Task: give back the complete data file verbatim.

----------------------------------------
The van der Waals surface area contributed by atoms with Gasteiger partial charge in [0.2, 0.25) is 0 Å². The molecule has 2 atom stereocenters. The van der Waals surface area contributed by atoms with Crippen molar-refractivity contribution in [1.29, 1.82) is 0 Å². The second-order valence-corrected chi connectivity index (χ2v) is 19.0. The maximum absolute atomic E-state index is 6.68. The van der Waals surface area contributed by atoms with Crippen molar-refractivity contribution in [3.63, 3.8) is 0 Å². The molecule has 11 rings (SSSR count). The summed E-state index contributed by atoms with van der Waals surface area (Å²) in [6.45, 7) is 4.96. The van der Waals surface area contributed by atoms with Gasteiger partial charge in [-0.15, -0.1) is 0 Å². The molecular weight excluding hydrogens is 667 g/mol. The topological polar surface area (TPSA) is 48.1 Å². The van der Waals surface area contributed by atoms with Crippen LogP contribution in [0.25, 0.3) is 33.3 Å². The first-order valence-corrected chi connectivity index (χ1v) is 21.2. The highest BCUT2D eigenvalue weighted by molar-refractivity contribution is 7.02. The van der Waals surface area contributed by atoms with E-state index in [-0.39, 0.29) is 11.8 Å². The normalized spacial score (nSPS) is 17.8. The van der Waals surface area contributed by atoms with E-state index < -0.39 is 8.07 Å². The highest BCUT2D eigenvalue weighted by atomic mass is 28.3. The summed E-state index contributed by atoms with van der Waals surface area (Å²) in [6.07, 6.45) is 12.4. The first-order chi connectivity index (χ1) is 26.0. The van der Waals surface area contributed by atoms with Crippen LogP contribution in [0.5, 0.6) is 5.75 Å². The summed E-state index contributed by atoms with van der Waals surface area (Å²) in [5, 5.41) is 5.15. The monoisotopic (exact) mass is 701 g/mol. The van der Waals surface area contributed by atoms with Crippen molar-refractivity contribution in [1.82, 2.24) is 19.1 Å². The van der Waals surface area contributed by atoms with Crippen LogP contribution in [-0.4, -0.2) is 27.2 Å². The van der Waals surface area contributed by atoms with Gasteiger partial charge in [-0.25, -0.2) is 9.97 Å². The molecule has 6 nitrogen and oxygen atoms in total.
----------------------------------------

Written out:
The van der Waals surface area contributed by atoms with Gasteiger partial charge in [0.2, 0.25) is 0 Å². The molecule has 2 atom stereocenters. The van der Waals surface area contributed by atoms with Crippen molar-refractivity contribution in [1.29, 1.82) is 0 Å². The second-order valence-corrected chi connectivity index (χ2v) is 19.0. The maximum absolute atomic E-state index is 6.68. The van der Waals surface area contributed by atoms with Crippen molar-refractivity contribution in [3.63, 3.8) is 0 Å². The molecule has 11 rings (SSSR count). The summed E-state index contributed by atoms with van der Waals surface area (Å²) in [6.45, 7) is 4.96. The van der Waals surface area contributed by atoms with Gasteiger partial charge in [-0.15, -0.1) is 0 Å². The molecular weight excluding hydrogens is 667 g/mol. The topological polar surface area (TPSA) is 48.1 Å². The van der Waals surface area contributed by atoms with Crippen LogP contribution in [0.25, 0.3) is 33.3 Å². The first-order valence-corrected chi connectivity index (χ1v) is 21.2. The highest BCUT2D eigenvalue weighted by molar-refractivity contribution is 7.02. The van der Waals surface area contributed by atoms with E-state index in [-0.39, 0.29) is 11.8 Å². The normalized spacial score (nSPS) is 17.8. The van der Waals surface area contributed by atoms with E-state index < -0.39 is 8.07 Å². The highest BCUT2D eigenvalue weighted by atomic mass is 28.3. The summed E-state index contributed by atoms with van der Waals surface area (Å²) in [6.07, 6.45) is 12.4. The first-order chi connectivity index (χ1) is 26.0. The van der Waals surface area contributed by atoms with Crippen LogP contribution in [0.5, 0.6) is 5.75 Å². The summed E-state index contributed by atoms with van der Waals surface area (Å²) in [5, 5.41) is 5.15. The monoisotopic (exact) mass is 701 g/mol. The van der Waals surface area contributed by atoms with Crippen molar-refractivity contribution in [1.82, 2.24) is 19.1 Å². The van der Waals surface area contributed by atoms with Crippen LogP contribution in [-0.4, -0.2) is 27.2 Å². The van der Waals surface area contributed by atoms with Gasteiger partial charge in [-0.25, -0.2) is 9.97 Å². The molecule has 6 nitrogen and oxygen atoms in total.